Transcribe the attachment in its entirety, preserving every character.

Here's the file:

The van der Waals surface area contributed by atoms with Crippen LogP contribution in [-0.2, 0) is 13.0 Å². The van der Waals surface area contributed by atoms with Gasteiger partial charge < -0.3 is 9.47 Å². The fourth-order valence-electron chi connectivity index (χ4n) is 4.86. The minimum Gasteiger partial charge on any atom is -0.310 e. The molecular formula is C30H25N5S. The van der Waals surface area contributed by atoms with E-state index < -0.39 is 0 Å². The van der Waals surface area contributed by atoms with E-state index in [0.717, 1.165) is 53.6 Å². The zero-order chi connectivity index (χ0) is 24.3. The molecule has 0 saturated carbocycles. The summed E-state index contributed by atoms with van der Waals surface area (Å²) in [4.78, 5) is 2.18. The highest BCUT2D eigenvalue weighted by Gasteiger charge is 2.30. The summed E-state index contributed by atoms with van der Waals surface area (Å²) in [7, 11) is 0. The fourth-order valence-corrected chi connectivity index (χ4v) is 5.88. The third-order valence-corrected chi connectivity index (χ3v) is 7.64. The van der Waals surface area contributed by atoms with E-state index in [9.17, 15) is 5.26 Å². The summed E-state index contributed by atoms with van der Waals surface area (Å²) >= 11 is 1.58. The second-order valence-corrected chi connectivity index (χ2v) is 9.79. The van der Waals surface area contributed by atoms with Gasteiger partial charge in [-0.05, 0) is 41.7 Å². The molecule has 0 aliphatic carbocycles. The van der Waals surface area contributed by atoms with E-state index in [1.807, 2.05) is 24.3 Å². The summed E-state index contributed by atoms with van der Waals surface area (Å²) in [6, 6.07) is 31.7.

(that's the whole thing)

The van der Waals surface area contributed by atoms with Crippen LogP contribution in [-0.2, 0) is 13.0 Å². The van der Waals surface area contributed by atoms with Gasteiger partial charge < -0.3 is 9.47 Å². The fourth-order valence-electron chi connectivity index (χ4n) is 4.86. The minimum Gasteiger partial charge on any atom is -0.310 e. The molecular formula is C30H25N5S. The van der Waals surface area contributed by atoms with E-state index < -0.39 is 0 Å². The van der Waals surface area contributed by atoms with E-state index in [0.717, 1.165) is 53.6 Å². The zero-order chi connectivity index (χ0) is 24.3. The molecule has 0 saturated carbocycles. The summed E-state index contributed by atoms with van der Waals surface area (Å²) in [4.78, 5) is 2.18. The highest BCUT2D eigenvalue weighted by Gasteiger charge is 2.30. The summed E-state index contributed by atoms with van der Waals surface area (Å²) in [7, 11) is 0. The fourth-order valence-corrected chi connectivity index (χ4v) is 5.88. The third-order valence-corrected chi connectivity index (χ3v) is 7.64. The van der Waals surface area contributed by atoms with E-state index in [9.17, 15) is 5.26 Å². The summed E-state index contributed by atoms with van der Waals surface area (Å²) >= 11 is 1.58. The second-order valence-corrected chi connectivity index (χ2v) is 9.79. The van der Waals surface area contributed by atoms with Gasteiger partial charge in [-0.05, 0) is 41.7 Å². The molecule has 0 aliphatic carbocycles. The van der Waals surface area contributed by atoms with E-state index in [1.807, 2.05) is 24.3 Å². The summed E-state index contributed by atoms with van der Waals surface area (Å²) in [6, 6.07) is 31.7.